Week 1 – Start

Welcome to my first blog post! I started this blog to participate in Amy Johnson Crow’s 52 Ancestors in 52 Weeks. By participating, I’ll receive weekly prompts  with keywords to inspire me to write about a particular ancestor. This week’s prompt is, ‘Start’. There are no rigid rules, and you can interpret the prompts however you like. If you’d like to join in on the fun, you can sign up here.

I’ve always been interested in knowing more about my ancestors, but with little info to go on, didn’t think I ever would. My dad was adopted and my mom’s paternal side was a bit of a mystery, as my grandfather was raised by foster parents. When my dad passed away in 2011, I was tasked with settling his estate. One of the surprises I discovered was that he owned a share in a piece of property he had inherited from his adopted father. I was curious to see how my grandfather was related to the woman he inherited it from and I signed up for a free trial of a genealogy website. I quickly found what I was looking for, and, while I had the free trial, decided to look up Mom’s family. I was hooked on genealogy from that moment on!

One of the first records I found was my maternal 2nd great grandfather’s naturalization record.
I found myself staring at his signature on the document that renounced his allegiance to Queen Victoria. Wow! James Herbert Marsden was born 21 September, 1872 in Briggs Fold, Turton, Bolton, Lancashire, England to Alfred Marsden and Anne Marsden (nee Whittle). Alfred died in February of 1883 at the age of 33 when James was just 10 years old. Anne remarried and marriage records show she married her second husband in the first quarter of 1889.

Family lore has it that James did not get along with his step-father. The fact that his sister Annie, daughter of Anne and Alfred, was enumerated with Anne’s brother Robert and his family on the 1891 census seems to support this by suggesting Anne’s children did not have a relationship with their stepfather. In 1891, Anne was living 12 hours away from her daughter with her new husband and stepchildren. On 3 May, 1890, 17 year old James boarded the ship, Servia, in Liverpool, England. The ship, bound for New York,  had a total of 1050 passengers and crew. While the ship had provisions for 32 days, they arrived in New York 9 days later on 12 May, 1890. I can’t imagine being at sea for 9 days. I wonder if James suffered from seasickness like his great great grandaughter does.

James settled in Rhode Island and married Rose McKenna. Rose was born in Rhode Island to Irish immigrants. To parents born during the Famine, it was unthinkable that their daughter would marry an Englishman, and family legend has it that Rose was disowned by her family. The legend goes on to say that James ran into his mother-in-law in Providence one day, and asked her to return home with him to meet her grandchild. She refused, and he picked her up and carried her to his home. I hope this story is true; I like to picture her slung across his shoulder like a sack of potatoes!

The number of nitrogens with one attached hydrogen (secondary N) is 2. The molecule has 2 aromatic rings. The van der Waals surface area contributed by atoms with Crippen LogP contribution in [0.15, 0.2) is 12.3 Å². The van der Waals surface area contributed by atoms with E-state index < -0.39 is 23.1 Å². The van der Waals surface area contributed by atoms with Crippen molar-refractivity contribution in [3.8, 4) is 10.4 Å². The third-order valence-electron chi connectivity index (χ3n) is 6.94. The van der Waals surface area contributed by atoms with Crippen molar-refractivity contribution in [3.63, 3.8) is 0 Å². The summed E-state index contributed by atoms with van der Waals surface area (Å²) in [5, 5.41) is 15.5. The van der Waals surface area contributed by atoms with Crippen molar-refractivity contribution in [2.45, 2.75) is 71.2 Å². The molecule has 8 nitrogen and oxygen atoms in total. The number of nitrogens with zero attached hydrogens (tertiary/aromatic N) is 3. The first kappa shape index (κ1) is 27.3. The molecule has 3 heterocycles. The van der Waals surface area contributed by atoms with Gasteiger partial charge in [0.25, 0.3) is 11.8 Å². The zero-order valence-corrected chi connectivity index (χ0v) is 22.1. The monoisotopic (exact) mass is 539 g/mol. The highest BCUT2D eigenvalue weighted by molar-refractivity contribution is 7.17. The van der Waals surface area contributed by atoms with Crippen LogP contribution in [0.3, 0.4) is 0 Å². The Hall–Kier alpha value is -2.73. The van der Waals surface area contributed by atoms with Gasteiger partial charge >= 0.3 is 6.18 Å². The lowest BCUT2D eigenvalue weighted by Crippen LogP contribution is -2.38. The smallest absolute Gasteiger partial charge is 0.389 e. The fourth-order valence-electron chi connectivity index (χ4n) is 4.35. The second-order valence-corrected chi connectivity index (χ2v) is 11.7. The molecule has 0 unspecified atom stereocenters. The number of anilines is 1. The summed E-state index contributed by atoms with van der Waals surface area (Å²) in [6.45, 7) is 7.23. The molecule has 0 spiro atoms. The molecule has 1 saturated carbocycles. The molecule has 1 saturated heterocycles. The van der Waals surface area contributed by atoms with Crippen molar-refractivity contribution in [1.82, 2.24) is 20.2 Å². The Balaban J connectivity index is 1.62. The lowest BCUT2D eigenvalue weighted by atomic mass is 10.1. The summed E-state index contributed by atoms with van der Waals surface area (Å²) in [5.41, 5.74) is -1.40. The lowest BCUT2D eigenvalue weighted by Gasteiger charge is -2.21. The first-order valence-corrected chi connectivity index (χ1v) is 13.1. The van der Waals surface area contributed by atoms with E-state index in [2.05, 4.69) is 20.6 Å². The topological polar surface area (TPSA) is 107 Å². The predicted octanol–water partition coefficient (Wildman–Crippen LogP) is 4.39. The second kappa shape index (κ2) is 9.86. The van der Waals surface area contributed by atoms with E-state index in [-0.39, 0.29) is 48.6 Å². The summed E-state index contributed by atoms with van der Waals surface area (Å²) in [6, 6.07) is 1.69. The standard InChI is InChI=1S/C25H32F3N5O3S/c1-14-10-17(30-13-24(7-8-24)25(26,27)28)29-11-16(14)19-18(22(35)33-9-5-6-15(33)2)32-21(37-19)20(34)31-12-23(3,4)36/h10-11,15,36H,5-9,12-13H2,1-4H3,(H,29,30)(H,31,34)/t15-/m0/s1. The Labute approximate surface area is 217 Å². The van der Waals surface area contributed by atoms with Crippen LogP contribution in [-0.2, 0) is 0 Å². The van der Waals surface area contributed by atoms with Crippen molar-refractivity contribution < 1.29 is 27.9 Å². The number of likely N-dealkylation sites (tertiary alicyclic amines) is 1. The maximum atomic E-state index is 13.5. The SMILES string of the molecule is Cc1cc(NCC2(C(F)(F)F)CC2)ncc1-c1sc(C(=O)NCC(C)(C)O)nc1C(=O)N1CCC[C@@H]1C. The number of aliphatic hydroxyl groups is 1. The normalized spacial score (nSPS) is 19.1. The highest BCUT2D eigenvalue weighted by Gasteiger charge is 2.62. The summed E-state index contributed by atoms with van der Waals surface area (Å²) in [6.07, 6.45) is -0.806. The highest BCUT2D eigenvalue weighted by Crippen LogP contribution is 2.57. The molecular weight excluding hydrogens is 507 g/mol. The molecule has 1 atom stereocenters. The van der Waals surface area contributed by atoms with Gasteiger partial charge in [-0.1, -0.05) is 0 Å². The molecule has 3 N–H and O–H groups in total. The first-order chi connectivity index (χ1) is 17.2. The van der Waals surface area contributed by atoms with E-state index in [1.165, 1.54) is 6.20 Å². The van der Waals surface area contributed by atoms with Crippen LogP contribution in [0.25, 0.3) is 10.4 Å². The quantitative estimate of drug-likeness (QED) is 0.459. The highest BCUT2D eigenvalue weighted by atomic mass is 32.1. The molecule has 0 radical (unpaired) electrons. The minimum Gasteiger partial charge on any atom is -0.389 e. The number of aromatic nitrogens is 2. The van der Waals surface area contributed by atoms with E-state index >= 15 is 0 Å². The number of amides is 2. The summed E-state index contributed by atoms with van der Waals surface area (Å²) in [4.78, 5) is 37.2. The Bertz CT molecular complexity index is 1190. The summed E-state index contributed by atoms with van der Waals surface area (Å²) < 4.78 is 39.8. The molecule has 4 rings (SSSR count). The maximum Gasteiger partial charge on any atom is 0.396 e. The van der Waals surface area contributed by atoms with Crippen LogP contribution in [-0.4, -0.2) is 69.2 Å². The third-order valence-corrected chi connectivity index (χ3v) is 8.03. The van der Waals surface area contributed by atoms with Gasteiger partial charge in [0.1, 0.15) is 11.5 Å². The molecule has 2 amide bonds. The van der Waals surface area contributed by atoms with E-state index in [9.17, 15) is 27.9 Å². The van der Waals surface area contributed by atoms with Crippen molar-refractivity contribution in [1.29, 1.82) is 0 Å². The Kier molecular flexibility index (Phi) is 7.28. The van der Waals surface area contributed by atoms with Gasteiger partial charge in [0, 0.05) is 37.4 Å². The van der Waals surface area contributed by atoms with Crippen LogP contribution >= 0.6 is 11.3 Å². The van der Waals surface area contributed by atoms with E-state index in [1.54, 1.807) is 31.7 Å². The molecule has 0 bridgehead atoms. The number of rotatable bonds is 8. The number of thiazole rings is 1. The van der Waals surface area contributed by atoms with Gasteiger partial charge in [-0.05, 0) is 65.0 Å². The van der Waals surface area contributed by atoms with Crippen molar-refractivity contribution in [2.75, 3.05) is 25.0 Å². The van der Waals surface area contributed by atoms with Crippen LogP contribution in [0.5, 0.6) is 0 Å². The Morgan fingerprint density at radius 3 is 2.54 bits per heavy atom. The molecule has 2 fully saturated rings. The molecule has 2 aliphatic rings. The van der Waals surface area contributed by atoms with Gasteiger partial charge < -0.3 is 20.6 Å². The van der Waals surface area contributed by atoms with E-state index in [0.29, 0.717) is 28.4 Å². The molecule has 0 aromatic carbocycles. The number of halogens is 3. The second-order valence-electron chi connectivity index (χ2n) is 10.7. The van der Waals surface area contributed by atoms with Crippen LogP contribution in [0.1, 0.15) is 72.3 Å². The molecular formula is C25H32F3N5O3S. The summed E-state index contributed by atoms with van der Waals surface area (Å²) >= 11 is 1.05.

James and Rose settled in Providence and had 12 children. The family moved to the Jamaica Plain neighborhood of Boston in April of 1912. My great grandmother was 11 at the time of the move, and always remembered that the day after they arrived in Boston, her father read about the sinking of the Titanic in the newspaper. My great grandmother’s former classmate had been on the ship and, though his body was never identified, was presumed dead. The family remained in Boston until at least September of 1917 when the last of the children was born. The 1919 Providence City Directory lists James and 2 of his children. The Directory for 1918 does not have any of the Marsden family in Providence, so it is likely they returned during the time between the 1918 and 1919 directories being compiled.

Back home in England, James had worked as a grocer. The new country brought a new career in the silver industry. Prior to the move to Boston, he worked for Gorham Silver. Census records and City Directories list ‘silver polisher’ as his occupation. My aunt recalls hearing that her great grandfather was credited with inventing a silver polish for Gorham Silver. When he died in 1963 at the age of 91, his obituary stated he had retired a silver finisher for Tilden Thurber 21 years before.


My mother paints a clear picture of her great grandfather sitting in her grandmother’s home, smoking his pipe and reading the newspaper. He never lost his English accent. On occasion, he would give a few coins to one of his great grandchildren and ask that they buy him a paper. My mother was always glad to be asked, as there was always a little change left over for penny candy! Though he died before I was born, through my research and the memories of my mom and aunt, I feel I got the chance to know my 2nd great grandfather who got me started with this genealogy addiction.

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